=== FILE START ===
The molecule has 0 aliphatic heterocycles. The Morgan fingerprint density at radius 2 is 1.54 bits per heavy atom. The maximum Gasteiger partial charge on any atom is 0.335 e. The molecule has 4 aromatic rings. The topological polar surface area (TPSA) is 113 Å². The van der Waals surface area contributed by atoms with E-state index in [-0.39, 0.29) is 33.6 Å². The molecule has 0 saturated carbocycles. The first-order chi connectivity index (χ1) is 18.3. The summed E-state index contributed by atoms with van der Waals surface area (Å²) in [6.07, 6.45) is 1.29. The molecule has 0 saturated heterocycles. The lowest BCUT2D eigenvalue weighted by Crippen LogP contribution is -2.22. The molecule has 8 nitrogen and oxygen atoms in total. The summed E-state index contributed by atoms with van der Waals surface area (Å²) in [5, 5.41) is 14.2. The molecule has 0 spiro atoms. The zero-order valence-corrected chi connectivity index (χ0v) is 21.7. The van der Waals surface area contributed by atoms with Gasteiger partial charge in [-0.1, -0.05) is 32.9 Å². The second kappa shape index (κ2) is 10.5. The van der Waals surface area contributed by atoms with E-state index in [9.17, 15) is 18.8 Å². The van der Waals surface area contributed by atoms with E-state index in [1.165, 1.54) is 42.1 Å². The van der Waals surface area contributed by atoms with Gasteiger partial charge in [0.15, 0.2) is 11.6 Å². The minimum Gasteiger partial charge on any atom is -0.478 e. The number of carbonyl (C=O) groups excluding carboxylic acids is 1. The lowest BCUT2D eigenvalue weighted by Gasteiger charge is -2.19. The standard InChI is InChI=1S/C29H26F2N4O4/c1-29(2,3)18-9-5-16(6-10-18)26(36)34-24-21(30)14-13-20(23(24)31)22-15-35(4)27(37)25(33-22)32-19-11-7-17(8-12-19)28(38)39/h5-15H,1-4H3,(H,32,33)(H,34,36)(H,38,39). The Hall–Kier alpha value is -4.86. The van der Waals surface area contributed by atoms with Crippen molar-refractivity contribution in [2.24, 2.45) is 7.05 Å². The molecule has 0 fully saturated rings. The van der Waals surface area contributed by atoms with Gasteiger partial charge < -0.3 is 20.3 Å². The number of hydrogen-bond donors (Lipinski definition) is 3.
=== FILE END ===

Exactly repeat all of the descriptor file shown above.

The molecule has 0 aliphatic heterocycles. The Morgan fingerprint density at radius 2 is 1.54 bits per heavy atom. The maximum Gasteiger partial charge on any atom is 0.335 e. The molecule has 4 aromatic rings. The topological polar surface area (TPSA) is 113 Å². The van der Waals surface area contributed by atoms with E-state index in [-0.39, 0.29) is 33.6 Å². The molecule has 0 saturated carbocycles. The first-order chi connectivity index (χ1) is 18.3. The summed E-state index contributed by atoms with van der Waals surface area (Å²) in [6.07, 6.45) is 1.29. The molecule has 0 saturated heterocycles. The lowest BCUT2D eigenvalue weighted by Crippen LogP contribution is -2.22. The molecule has 8 nitrogen and oxygen atoms in total. The summed E-state index contributed by atoms with van der Waals surface area (Å²) in [5, 5.41) is 14.2. The molecule has 0 spiro atoms. The zero-order valence-corrected chi connectivity index (χ0v) is 21.7. The van der Waals surface area contributed by atoms with Gasteiger partial charge in [-0.1, -0.05) is 32.9 Å². The second kappa shape index (κ2) is 10.5. The van der Waals surface area contributed by atoms with E-state index in [9.17, 15) is 18.8 Å². The van der Waals surface area contributed by atoms with E-state index in [1.165, 1.54) is 42.1 Å². The van der Waals surface area contributed by atoms with Gasteiger partial charge in [0.15, 0.2) is 11.6 Å². The minimum Gasteiger partial charge on any atom is -0.478 e. The number of carbonyl (C=O) groups excluding carboxylic acids is 1. The lowest BCUT2D eigenvalue weighted by Gasteiger charge is -2.19. The standard InChI is InChI=1S/C29H26F2N4O4/c1-29(2,3)18-9-5-16(6-10-18)26(36)34-24-21(30)14-13-20(23(24)31)22-15-35(4)27(37)25(33-22)32-19-11-7-17(8-12-19)28(38)39/h5-15H,1-4H3,(H,32,33)(H,34,36)(H,38,39). The Hall–Kier alpha value is -4.86. The van der Waals surface area contributed by atoms with Crippen molar-refractivity contribution in [2.24, 2.45) is 7.05 Å². The molecule has 0 fully saturated rings. The van der Waals surface area contributed by atoms with Gasteiger partial charge < -0.3 is 20.3 Å². The number of hydrogen-bond donors (Lipinski definition) is 3.